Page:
Although the majority of new mothers in Texas breast-feed after delivery, only a small percentage continue to exclusively breast-feed their babies at six months, despite the many benefits. The Texas Ten Step Star Achiever Breastfeeding Learning Collaborative aims to boost that rate by helping hospitals create environments in which a woman’s choice to breast-feed is supported and encouraged. Methodist Charlton Medical Center in Dallas and Methodist Mansfield (Texas) Medical Center are among the first 20 hospitals selected to join the five-year quality improvement project.
“We want to make sure we are providing the best care for moms and babies, so they are getting off to a great start,” Reba Godfrey, RNC-MNN, IBCLC, LCCE, a lactation consultant at Methodist Charlton, said.
Besides being associated with reduced risk of infant mortality and maternal illness and enhancing a baby’s immune system, breast-feeding has many other benefits that can be highlighted to new moms. “There are many reasons why women should continue to breast-feed until six months,” Holly Fuller, RN, IBCLC, lactation consultant at Methodist Mansfield, said, explaining that women who breast-feed usually experience a faster return to their pre-pregnancy weight, sleep better, are less depressed and, in the long term, have fewer reproductive organ cancers.
The Centers for Disease Control and Prevention reported that in 2009 80.3% of Texas moms started breast-feeding, but only 13.7% were still breast-feeding exclusively at six months. That compares to 76.9% of moms nationally who tried breast-feeding and 16.3% who were still exclusively breast-feeding at six months. HealthyPeople 2020 has set a target that 25.5% of babies will be exclusively fed breast milk until six months.
Efforts to promote breast-feeding begin before delivery and continue during the hospital stay, said Fuller. Prenatal classes at both hospitals provide information about breast-feeding benefits. Mansfield also offers a breast-feeding class. “We help them formulate a plan to remove barriers to breast-feeding,” Fuller said. That may include discussing where new mothers can pump once they return to work and where to store that milk. Texas laws require employers to provide such a place, but sometimes the new mom must initiate the discussion.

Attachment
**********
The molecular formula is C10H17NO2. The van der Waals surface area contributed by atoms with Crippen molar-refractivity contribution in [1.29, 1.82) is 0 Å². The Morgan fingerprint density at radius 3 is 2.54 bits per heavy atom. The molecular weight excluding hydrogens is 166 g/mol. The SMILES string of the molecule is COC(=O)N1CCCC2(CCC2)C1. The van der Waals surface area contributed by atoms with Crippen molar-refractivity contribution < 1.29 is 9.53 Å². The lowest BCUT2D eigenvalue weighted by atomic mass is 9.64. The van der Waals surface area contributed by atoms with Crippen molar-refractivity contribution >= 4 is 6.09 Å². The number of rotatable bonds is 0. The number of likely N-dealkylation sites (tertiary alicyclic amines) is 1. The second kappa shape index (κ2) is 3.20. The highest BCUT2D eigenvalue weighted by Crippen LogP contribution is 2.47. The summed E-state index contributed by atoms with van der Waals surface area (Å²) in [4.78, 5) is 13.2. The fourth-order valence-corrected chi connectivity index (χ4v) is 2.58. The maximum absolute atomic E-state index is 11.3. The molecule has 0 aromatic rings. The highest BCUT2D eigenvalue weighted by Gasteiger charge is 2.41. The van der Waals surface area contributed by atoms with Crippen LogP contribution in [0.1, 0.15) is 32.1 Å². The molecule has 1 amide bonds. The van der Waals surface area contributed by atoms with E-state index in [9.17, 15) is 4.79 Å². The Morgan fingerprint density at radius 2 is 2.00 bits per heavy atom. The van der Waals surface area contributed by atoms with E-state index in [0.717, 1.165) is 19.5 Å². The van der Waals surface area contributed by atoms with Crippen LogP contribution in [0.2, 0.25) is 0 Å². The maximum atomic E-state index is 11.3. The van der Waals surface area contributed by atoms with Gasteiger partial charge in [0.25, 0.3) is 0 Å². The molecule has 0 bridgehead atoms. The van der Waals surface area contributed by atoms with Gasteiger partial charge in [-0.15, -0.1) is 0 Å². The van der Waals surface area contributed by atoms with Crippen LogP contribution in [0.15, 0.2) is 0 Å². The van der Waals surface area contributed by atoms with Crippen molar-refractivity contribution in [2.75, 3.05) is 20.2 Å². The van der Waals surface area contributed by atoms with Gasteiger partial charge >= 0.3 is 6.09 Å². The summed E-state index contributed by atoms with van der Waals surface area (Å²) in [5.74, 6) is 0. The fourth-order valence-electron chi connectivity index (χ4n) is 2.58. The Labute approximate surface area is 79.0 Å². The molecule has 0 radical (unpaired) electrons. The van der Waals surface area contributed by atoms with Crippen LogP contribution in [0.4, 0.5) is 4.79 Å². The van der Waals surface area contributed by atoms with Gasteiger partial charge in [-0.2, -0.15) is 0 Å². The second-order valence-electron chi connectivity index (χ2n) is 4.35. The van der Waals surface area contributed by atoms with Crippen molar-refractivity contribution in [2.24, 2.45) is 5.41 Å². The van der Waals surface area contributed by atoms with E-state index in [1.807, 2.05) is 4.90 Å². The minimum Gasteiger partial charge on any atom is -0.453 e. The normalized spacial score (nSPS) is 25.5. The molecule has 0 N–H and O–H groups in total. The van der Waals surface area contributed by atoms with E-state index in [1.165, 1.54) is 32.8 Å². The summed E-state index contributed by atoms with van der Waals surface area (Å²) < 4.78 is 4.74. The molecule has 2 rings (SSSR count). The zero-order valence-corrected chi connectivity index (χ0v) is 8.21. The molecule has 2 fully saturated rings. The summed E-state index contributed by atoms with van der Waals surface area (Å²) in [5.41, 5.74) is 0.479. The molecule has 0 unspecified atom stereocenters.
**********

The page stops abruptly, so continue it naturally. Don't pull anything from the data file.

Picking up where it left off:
Another barrier is if no one in the mother’s family had breast-fed, Vicki Wiseman, RN, RNC-OB, director of women’s services at Methodist Mansfield, said. “Our job in that case is to educate and provide resources and help the mother identify a support person,” Wiseman said.
Immediately after delivery, nurses place the newborn with mom, initiating skin-to-skin contact that helps stabilize the baby’s body temperature and readies the mother’s body for breast-feeding.
Both facilities are committed to furthering training to 20 hours for nurses to provide optimal lactation support and nutritional and developmental outcomes for newborn babies and their mothers. “Our nurses do an excellent job of helping moms trying to breast-feed but a little more education is always helpful,” Godfrey said.
Additionally, nurses round with a lactation consultant. Moms can contact the lactation consultant for free advice after discharge.
Learning collaborative participating hospitals will share information about their programs’ successes. The National Initiative for Children’s Healthcare Quality is leading the Texas Breast-feeding Learning Collaborative, which is funded by the Texas Department of State Health Services and the Texas Special Supplemental Nutrition Program for Women, Infants and Children. Eighty additional hospitals are scheduled to be added during the next two years.